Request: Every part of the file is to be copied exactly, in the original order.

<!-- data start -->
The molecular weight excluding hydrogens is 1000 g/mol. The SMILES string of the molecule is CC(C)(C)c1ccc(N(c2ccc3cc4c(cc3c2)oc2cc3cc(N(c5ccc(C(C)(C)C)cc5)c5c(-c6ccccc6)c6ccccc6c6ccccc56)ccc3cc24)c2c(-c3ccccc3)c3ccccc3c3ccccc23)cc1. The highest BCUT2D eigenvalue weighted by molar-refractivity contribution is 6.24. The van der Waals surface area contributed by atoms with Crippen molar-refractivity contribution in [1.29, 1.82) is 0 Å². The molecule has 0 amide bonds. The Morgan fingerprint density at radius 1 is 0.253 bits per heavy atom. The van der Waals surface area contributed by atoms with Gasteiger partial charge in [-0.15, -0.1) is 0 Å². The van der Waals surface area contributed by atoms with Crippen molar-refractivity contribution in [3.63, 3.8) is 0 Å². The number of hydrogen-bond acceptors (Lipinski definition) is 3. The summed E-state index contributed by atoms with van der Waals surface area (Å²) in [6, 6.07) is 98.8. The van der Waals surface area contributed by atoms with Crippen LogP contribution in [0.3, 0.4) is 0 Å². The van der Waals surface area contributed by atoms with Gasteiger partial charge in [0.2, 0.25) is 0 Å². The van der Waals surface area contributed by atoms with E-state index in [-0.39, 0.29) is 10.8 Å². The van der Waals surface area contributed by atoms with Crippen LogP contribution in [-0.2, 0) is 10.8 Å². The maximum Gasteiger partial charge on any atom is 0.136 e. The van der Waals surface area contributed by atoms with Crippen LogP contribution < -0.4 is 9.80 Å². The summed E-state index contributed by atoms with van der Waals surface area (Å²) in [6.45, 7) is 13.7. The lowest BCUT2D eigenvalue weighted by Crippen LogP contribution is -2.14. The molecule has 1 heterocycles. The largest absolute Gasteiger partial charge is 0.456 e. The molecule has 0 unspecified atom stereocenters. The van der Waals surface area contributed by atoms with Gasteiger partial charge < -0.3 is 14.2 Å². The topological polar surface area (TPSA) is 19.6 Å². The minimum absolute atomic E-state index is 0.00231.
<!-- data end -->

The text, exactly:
The molecular weight excluding hydrogens is 1000 g/mol. The SMILES string of the molecule is CC(C)(C)c1ccc(N(c2ccc3cc4c(cc3c2)oc2cc3cc(N(c5ccc(C(C)(C)C)cc5)c5c(-c6ccccc6)c6ccccc6c6ccccc56)ccc3cc24)c2c(-c3ccccc3)c3ccccc3c3ccccc23)cc1. The highest BCUT2D eigenvalue weighted by molar-refractivity contribution is 6.24. The van der Waals surface area contributed by atoms with Crippen molar-refractivity contribution in [1.29, 1.82) is 0 Å². The molecule has 0 amide bonds. The Morgan fingerprint density at radius 1 is 0.253 bits per heavy atom. The van der Waals surface area contributed by atoms with Gasteiger partial charge in [-0.15, -0.1) is 0 Å². The van der Waals surface area contributed by atoms with Crippen molar-refractivity contribution in [3.63, 3.8) is 0 Å². The number of hydrogen-bond acceptors (Lipinski definition) is 3. The summed E-state index contributed by atoms with van der Waals surface area (Å²) in [6, 6.07) is 98.8. The van der Waals surface area contributed by atoms with Crippen LogP contribution in [0.3, 0.4) is 0 Å². The van der Waals surface area contributed by atoms with Gasteiger partial charge in [0.2, 0.25) is 0 Å². The van der Waals surface area contributed by atoms with E-state index in [-0.39, 0.29) is 10.8 Å². The van der Waals surface area contributed by atoms with Crippen LogP contribution in [-0.2, 0) is 10.8 Å². The maximum Gasteiger partial charge on any atom is 0.136 e. The van der Waals surface area contributed by atoms with Crippen LogP contribution < -0.4 is 9.80 Å². The summed E-state index contributed by atoms with van der Waals surface area (Å²) in [6.45, 7) is 13.7. The lowest BCUT2D eigenvalue weighted by Crippen LogP contribution is -2.14. The molecule has 1 heterocycles. The largest absolute Gasteiger partial charge is 0.456 e. The molecule has 0 unspecified atom stereocenters. The van der Waals surface area contributed by atoms with Gasteiger partial charge < -0.3 is 14.2 Å². The topological polar surface area (TPSA) is 19.6 Å². The minimum absolute atomic E-state index is 0.00231.